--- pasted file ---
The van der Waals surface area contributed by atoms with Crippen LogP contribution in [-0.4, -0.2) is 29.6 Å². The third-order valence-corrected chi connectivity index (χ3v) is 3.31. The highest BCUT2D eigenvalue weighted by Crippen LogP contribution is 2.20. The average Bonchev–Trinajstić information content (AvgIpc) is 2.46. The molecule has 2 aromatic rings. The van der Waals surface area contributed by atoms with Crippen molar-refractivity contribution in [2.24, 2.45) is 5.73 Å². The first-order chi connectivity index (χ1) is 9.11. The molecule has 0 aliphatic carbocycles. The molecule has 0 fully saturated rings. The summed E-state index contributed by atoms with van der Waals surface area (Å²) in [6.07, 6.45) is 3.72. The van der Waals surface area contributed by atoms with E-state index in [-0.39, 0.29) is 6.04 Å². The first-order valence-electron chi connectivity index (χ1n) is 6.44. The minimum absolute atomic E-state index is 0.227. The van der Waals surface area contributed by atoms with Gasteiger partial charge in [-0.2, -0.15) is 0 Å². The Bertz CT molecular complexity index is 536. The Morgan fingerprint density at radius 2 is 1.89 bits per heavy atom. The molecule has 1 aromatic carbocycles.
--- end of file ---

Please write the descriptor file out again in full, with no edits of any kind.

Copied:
The van der Waals surface area contributed by atoms with Crippen LogP contribution in [-0.4, -0.2) is 29.6 Å². The third-order valence-corrected chi connectivity index (χ3v) is 3.31. The highest BCUT2D eigenvalue weighted by Crippen LogP contribution is 2.20. The average Bonchev–Trinajstić information content (AvgIpc) is 2.46. The molecule has 2 aromatic rings. The van der Waals surface area contributed by atoms with Crippen molar-refractivity contribution in [2.24, 2.45) is 5.73 Å². The first-order chi connectivity index (χ1) is 9.11. The molecule has 0 aliphatic carbocycles. The molecule has 0 fully saturated rings. The summed E-state index contributed by atoms with van der Waals surface area (Å²) in [6.07, 6.45) is 3.72. The van der Waals surface area contributed by atoms with E-state index in [-0.39, 0.29) is 6.04 Å². The first-order valence-electron chi connectivity index (χ1n) is 6.44. The minimum absolute atomic E-state index is 0.227. The van der Waals surface area contributed by atoms with Gasteiger partial charge in [-0.2, -0.15) is 0 Å². The Bertz CT molecular complexity index is 536. The Morgan fingerprint density at radius 2 is 1.89 bits per heavy atom. The molecule has 1 aromatic carbocycles.